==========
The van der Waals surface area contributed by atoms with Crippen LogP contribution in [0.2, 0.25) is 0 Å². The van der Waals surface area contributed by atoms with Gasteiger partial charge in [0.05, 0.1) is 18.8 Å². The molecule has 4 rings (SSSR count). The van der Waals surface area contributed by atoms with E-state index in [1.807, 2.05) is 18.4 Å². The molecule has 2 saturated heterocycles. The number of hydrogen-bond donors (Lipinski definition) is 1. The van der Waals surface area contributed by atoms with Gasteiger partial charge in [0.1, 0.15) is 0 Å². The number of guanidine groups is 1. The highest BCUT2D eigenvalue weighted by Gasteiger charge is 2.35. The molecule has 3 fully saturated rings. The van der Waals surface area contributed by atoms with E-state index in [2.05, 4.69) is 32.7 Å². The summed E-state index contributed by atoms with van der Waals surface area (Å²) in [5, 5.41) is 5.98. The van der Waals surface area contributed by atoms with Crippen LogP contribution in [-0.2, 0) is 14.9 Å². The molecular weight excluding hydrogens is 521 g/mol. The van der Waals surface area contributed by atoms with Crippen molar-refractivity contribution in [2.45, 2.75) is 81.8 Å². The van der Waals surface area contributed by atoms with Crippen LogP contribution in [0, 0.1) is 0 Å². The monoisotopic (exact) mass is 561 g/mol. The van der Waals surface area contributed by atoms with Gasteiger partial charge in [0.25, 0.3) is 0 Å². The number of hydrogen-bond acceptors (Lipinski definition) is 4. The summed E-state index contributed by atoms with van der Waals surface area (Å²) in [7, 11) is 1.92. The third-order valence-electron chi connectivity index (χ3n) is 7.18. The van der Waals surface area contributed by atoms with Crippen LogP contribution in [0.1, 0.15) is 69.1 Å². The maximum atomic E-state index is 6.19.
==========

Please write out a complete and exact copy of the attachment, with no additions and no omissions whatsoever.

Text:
The van der Waals surface area contributed by atoms with Crippen LogP contribution in [0.2, 0.25) is 0 Å². The van der Waals surface area contributed by atoms with Gasteiger partial charge in [0.05, 0.1) is 18.8 Å². The molecule has 4 rings (SSSR count). The van der Waals surface area contributed by atoms with E-state index in [1.807, 2.05) is 18.4 Å². The molecule has 2 saturated heterocycles. The number of hydrogen-bond donors (Lipinski definition) is 1. The van der Waals surface area contributed by atoms with Gasteiger partial charge in [0.1, 0.15) is 0 Å². The number of guanidine groups is 1. The highest BCUT2D eigenvalue weighted by Gasteiger charge is 2.35. The molecule has 3 fully saturated rings. The van der Waals surface area contributed by atoms with E-state index in [2.05, 4.69) is 32.7 Å². The summed E-state index contributed by atoms with van der Waals surface area (Å²) in [5, 5.41) is 5.98. The van der Waals surface area contributed by atoms with Crippen LogP contribution in [-0.2, 0) is 14.9 Å². The molecular weight excluding hydrogens is 521 g/mol. The van der Waals surface area contributed by atoms with Crippen molar-refractivity contribution in [2.45, 2.75) is 81.8 Å². The van der Waals surface area contributed by atoms with Crippen LogP contribution in [0, 0.1) is 0 Å². The monoisotopic (exact) mass is 561 g/mol. The van der Waals surface area contributed by atoms with Gasteiger partial charge in [0.25, 0.3) is 0 Å². The number of hydrogen-bond acceptors (Lipinski definition) is 4. The summed E-state index contributed by atoms with van der Waals surface area (Å²) in [7, 11) is 1.92. The third-order valence-electron chi connectivity index (χ3n) is 7.18. The van der Waals surface area contributed by atoms with Crippen LogP contribution in [0.1, 0.15) is 69.1 Å². The maximum atomic E-state index is 6.19.